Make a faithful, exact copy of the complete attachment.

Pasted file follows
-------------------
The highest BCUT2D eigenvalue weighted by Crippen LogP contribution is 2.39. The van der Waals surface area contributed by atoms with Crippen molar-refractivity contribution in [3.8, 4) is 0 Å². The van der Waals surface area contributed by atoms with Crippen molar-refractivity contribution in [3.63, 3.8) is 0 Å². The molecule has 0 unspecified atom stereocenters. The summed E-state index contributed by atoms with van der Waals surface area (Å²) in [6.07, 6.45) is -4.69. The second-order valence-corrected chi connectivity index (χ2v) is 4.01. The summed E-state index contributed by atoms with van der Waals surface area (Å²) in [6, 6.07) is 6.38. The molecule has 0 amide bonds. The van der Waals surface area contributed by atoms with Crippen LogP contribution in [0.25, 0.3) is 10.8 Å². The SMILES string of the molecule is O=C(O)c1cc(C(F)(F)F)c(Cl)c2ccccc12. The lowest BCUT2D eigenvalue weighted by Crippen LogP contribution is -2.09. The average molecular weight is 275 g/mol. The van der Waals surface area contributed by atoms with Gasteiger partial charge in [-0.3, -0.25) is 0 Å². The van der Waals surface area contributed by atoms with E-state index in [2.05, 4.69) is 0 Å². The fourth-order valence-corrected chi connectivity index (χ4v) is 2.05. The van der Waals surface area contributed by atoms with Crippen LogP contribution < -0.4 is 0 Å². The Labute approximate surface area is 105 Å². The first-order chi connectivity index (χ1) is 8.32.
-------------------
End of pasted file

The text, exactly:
The highest BCUT2D eigenvalue weighted by Crippen LogP contribution is 2.39. The van der Waals surface area contributed by atoms with Crippen molar-refractivity contribution in [3.8, 4) is 0 Å². The van der Waals surface area contributed by atoms with Crippen molar-refractivity contribution in [3.63, 3.8) is 0 Å². The molecule has 0 unspecified atom stereocenters. The summed E-state index contributed by atoms with van der Waals surface area (Å²) in [6.07, 6.45) is -4.69. The second-order valence-corrected chi connectivity index (χ2v) is 4.01. The summed E-state index contributed by atoms with van der Waals surface area (Å²) in [6, 6.07) is 6.38. The molecule has 0 amide bonds. The van der Waals surface area contributed by atoms with Crippen LogP contribution in [0.25, 0.3) is 10.8 Å². The SMILES string of the molecule is O=C(O)c1cc(C(F)(F)F)c(Cl)c2ccccc12. The lowest BCUT2D eigenvalue weighted by Crippen LogP contribution is -2.09. The average molecular weight is 275 g/mol. The van der Waals surface area contributed by atoms with Gasteiger partial charge in [-0.3, -0.25) is 0 Å². The van der Waals surface area contributed by atoms with E-state index in [2.05, 4.69) is 0 Å². The fourth-order valence-corrected chi connectivity index (χ4v) is 2.05. The van der Waals surface area contributed by atoms with Crippen LogP contribution < -0.4 is 0 Å². The Labute approximate surface area is 105 Å². The first-order chi connectivity index (χ1) is 8.32.